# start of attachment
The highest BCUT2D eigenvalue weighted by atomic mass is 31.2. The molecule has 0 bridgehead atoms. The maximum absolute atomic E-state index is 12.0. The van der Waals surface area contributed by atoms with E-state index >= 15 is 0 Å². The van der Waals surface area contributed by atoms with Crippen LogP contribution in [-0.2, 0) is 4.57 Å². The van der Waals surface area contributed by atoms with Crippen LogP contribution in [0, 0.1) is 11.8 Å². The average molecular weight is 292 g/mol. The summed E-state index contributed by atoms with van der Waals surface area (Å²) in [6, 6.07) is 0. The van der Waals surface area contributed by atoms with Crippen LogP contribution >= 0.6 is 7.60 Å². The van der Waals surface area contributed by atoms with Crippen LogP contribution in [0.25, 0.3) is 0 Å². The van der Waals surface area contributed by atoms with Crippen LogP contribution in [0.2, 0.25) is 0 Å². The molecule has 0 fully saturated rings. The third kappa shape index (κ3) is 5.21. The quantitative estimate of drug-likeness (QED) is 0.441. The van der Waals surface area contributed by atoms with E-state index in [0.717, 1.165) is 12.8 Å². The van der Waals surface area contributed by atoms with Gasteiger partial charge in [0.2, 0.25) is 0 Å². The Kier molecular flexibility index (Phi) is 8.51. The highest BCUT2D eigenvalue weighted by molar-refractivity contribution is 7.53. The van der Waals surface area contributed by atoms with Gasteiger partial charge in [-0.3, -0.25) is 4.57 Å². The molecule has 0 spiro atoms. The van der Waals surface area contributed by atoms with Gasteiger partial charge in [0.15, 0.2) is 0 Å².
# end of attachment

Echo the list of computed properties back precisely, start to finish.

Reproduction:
The highest BCUT2D eigenvalue weighted by atomic mass is 31.2. The molecule has 0 bridgehead atoms. The maximum absolute atomic E-state index is 12.0. The van der Waals surface area contributed by atoms with E-state index >= 15 is 0 Å². The van der Waals surface area contributed by atoms with Crippen LogP contribution in [-0.2, 0) is 4.57 Å². The van der Waals surface area contributed by atoms with Crippen LogP contribution in [0, 0.1) is 11.8 Å². The average molecular weight is 292 g/mol. The summed E-state index contributed by atoms with van der Waals surface area (Å²) in [6, 6.07) is 0. The van der Waals surface area contributed by atoms with Crippen LogP contribution >= 0.6 is 7.60 Å². The van der Waals surface area contributed by atoms with Crippen LogP contribution in [0.25, 0.3) is 0 Å². The van der Waals surface area contributed by atoms with Crippen LogP contribution in [0.2, 0.25) is 0 Å². The molecule has 0 fully saturated rings. The third kappa shape index (κ3) is 5.21. The quantitative estimate of drug-likeness (QED) is 0.441. The van der Waals surface area contributed by atoms with E-state index in [0.717, 1.165) is 12.8 Å². The van der Waals surface area contributed by atoms with Gasteiger partial charge in [0.2, 0.25) is 0 Å². The Kier molecular flexibility index (Phi) is 8.51. The highest BCUT2D eigenvalue weighted by molar-refractivity contribution is 7.53. The van der Waals surface area contributed by atoms with Gasteiger partial charge in [-0.3, -0.25) is 4.57 Å². The molecule has 0 spiro atoms. The van der Waals surface area contributed by atoms with Gasteiger partial charge in [0.15, 0.2) is 0 Å².